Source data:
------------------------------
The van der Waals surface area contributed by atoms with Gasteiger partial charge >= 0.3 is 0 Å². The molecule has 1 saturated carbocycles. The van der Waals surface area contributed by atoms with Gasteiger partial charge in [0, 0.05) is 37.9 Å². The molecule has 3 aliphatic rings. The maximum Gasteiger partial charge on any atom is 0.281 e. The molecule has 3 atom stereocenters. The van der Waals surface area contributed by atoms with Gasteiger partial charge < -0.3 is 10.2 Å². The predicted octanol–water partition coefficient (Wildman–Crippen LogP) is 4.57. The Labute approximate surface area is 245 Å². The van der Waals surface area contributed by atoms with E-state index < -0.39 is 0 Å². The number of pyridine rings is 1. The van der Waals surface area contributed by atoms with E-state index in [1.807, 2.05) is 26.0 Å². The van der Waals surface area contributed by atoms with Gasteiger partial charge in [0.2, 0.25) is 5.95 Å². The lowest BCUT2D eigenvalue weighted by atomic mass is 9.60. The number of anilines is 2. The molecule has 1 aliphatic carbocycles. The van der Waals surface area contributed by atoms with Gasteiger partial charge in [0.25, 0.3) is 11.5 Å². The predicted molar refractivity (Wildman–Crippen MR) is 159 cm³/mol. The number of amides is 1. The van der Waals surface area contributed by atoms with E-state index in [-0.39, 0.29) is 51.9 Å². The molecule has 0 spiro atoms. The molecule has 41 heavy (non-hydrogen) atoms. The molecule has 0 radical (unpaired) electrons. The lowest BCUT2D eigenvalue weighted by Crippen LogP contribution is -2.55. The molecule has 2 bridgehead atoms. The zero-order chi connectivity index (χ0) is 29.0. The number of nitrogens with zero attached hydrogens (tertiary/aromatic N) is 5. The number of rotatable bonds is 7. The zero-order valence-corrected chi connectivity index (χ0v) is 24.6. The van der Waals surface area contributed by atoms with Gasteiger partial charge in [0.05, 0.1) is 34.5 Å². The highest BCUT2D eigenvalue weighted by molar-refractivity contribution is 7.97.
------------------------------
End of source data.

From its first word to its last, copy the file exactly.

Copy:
The van der Waals surface area contributed by atoms with Gasteiger partial charge >= 0.3 is 0 Å². The molecule has 1 saturated carbocycles. The van der Waals surface area contributed by atoms with Gasteiger partial charge in [0, 0.05) is 37.9 Å². The molecule has 3 aliphatic rings. The maximum Gasteiger partial charge on any atom is 0.281 e. The molecule has 3 atom stereocenters. The van der Waals surface area contributed by atoms with Gasteiger partial charge < -0.3 is 10.2 Å². The predicted octanol–water partition coefficient (Wildman–Crippen LogP) is 4.57. The Labute approximate surface area is 245 Å². The van der Waals surface area contributed by atoms with E-state index < -0.39 is 0 Å². The number of pyridine rings is 1. The van der Waals surface area contributed by atoms with E-state index in [1.807, 2.05) is 26.0 Å². The van der Waals surface area contributed by atoms with Gasteiger partial charge in [0.2, 0.25) is 5.95 Å². The lowest BCUT2D eigenvalue weighted by atomic mass is 9.60. The number of anilines is 2. The molecule has 1 aliphatic carbocycles. The van der Waals surface area contributed by atoms with Gasteiger partial charge in [0.25, 0.3) is 11.5 Å². The predicted molar refractivity (Wildman–Crippen MR) is 159 cm³/mol. The number of amides is 1. The van der Waals surface area contributed by atoms with E-state index in [-0.39, 0.29) is 51.9 Å². The molecule has 0 spiro atoms. The molecule has 41 heavy (non-hydrogen) atoms. The molecule has 0 radical (unpaired) electrons. The lowest BCUT2D eigenvalue weighted by Crippen LogP contribution is -2.55. The molecule has 2 bridgehead atoms. The zero-order chi connectivity index (χ0) is 29.0. The number of nitrogens with zero attached hydrogens (tertiary/aromatic N) is 5. The number of rotatable bonds is 7. The zero-order valence-corrected chi connectivity index (χ0v) is 24.6. The van der Waals surface area contributed by atoms with Gasteiger partial charge in [0.05, 0.1) is 34.5 Å². The highest BCUT2D eigenvalue weighted by molar-refractivity contribution is 7.97.